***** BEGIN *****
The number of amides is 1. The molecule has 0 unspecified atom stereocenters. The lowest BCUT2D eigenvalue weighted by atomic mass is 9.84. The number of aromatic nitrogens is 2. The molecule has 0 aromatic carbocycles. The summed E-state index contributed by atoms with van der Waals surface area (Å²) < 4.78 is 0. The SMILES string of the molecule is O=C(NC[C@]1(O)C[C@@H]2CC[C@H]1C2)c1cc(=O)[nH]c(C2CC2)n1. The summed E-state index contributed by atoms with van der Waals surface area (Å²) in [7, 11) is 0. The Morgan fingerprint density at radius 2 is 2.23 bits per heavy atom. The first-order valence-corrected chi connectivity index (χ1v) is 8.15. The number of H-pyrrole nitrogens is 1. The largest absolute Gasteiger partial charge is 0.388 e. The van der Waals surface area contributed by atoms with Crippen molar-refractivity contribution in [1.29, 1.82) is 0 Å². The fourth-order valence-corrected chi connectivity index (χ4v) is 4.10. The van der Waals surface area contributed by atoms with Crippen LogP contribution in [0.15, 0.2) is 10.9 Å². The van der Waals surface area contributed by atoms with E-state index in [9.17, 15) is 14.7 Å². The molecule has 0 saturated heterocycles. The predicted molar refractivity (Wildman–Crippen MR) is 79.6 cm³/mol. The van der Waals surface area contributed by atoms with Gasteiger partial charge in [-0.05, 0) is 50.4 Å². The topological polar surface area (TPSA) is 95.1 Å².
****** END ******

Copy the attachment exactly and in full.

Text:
The number of amides is 1. The molecule has 0 unspecified atom stereocenters. The lowest BCUT2D eigenvalue weighted by atomic mass is 9.84. The number of aromatic nitrogens is 2. The molecule has 0 aromatic carbocycles. The summed E-state index contributed by atoms with van der Waals surface area (Å²) < 4.78 is 0. The SMILES string of the molecule is O=C(NC[C@]1(O)C[C@@H]2CC[C@H]1C2)c1cc(=O)[nH]c(C2CC2)n1. The summed E-state index contributed by atoms with van der Waals surface area (Å²) in [7, 11) is 0. The Morgan fingerprint density at radius 2 is 2.23 bits per heavy atom. The first-order valence-corrected chi connectivity index (χ1v) is 8.15. The number of H-pyrrole nitrogens is 1. The largest absolute Gasteiger partial charge is 0.388 e. The van der Waals surface area contributed by atoms with Crippen molar-refractivity contribution in [1.29, 1.82) is 0 Å². The fourth-order valence-corrected chi connectivity index (χ4v) is 4.10. The van der Waals surface area contributed by atoms with Crippen LogP contribution in [0.15, 0.2) is 10.9 Å². The van der Waals surface area contributed by atoms with E-state index in [9.17, 15) is 14.7 Å². The molecule has 0 saturated heterocycles. The predicted molar refractivity (Wildman–Crippen MR) is 79.6 cm³/mol. The van der Waals surface area contributed by atoms with Gasteiger partial charge in [-0.05, 0) is 50.4 Å². The topological polar surface area (TPSA) is 95.1 Å².